Posted: Wed 27 Jun 2012 12:35 GMT
Post subject: Driving in France - some useful tips
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This was originally posted by SandT in the context of a discussion on the Malta motoring forum, but we thought it was so useful it would be a shame not to repeat it here!
| SandT wrote:Having lived in France for 7 years before moving to Malta, we have plenty of experience of driving in that country. The main roads are very, very good and on the whole, the French drivers are of a good standard - and we have driven all over France not just in the Region where we lived.
There are a lot of speed cameras now and there are no longer the warning signs that you are approaching one, so do not speed and always wear your seat belt. You may well see gendarmes standing at roundabouts looking intensely at the traffic. As long as you are doing everything legal, you will be alright. They can ask you to stop and inspect your paperwork anywhere - there doesn't have to be a reason. You must carry your paperwork with you at all times when you are driving (insurance, licence etc).
There is a particular rule that catches many UK drivers out! At HALT signs, DO NOT drive straight over, even if you can see that there is no car for fifty miles !!! There may well be a police car hiding and you must obey the requirement to stop for 4 full seconds at halt signs. The French Gendarmes are experts at hiding to try catch drivers out.
At the main roads leading to and from the docks there are usually police cars hiding behind bushes and they radio ahead your speeding car's number and at the kiosks where you pay your toll, you will be pulled over by waiting police there!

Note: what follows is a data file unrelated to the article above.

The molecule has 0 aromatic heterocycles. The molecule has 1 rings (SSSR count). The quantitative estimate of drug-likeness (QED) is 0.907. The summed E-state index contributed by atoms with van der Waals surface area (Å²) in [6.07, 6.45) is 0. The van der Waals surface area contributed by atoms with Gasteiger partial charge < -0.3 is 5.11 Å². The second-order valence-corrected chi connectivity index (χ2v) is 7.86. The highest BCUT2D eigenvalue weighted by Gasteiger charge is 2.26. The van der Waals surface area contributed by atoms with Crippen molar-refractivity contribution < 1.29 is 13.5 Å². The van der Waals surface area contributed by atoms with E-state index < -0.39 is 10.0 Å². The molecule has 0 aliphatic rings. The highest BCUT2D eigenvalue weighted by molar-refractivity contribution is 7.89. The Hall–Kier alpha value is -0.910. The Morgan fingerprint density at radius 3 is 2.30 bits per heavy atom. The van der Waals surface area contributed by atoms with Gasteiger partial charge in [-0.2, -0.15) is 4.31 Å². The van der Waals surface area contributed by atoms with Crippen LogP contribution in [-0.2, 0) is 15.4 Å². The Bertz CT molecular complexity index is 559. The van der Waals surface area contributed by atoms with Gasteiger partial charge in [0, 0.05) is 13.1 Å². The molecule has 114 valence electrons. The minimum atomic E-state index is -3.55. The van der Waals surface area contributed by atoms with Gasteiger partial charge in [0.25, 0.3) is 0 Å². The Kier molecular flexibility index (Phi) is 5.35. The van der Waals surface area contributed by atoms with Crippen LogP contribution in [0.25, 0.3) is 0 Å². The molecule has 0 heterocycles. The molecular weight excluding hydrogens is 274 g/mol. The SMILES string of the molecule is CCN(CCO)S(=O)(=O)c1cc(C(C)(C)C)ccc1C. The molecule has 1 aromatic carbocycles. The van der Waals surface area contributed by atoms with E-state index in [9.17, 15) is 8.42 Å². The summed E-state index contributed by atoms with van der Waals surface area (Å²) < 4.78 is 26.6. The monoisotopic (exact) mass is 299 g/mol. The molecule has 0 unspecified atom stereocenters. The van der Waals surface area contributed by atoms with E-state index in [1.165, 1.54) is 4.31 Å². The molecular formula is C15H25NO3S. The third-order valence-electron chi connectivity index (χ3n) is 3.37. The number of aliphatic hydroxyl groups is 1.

I was very comfortable driving in France and as long as you respect the rules, you will be okay.
The following are the lastest legal requirements: http://www.theaa.com/motoring_advice/overseas/compulsory_equipment.html
This has lists to the side of useful information including what you need to carry with you. The police can issue immediate fines for anything missing and if you don't have cash they sometimes accompany you to a cash machine!
Oh, and if you don't speak French, take a phrase book as the French are more helpful if you try in French first, rather than wallk in somewhere and ask in English if they speak English! You may also need it re car breakdowns! If you use the tolls roads there are plenty of rest areas with toilets and picnic areas and some with cafes and fuel. Each sign will illustrate what is there at each "aire" and will also show how far to the next one and what can be found there too.
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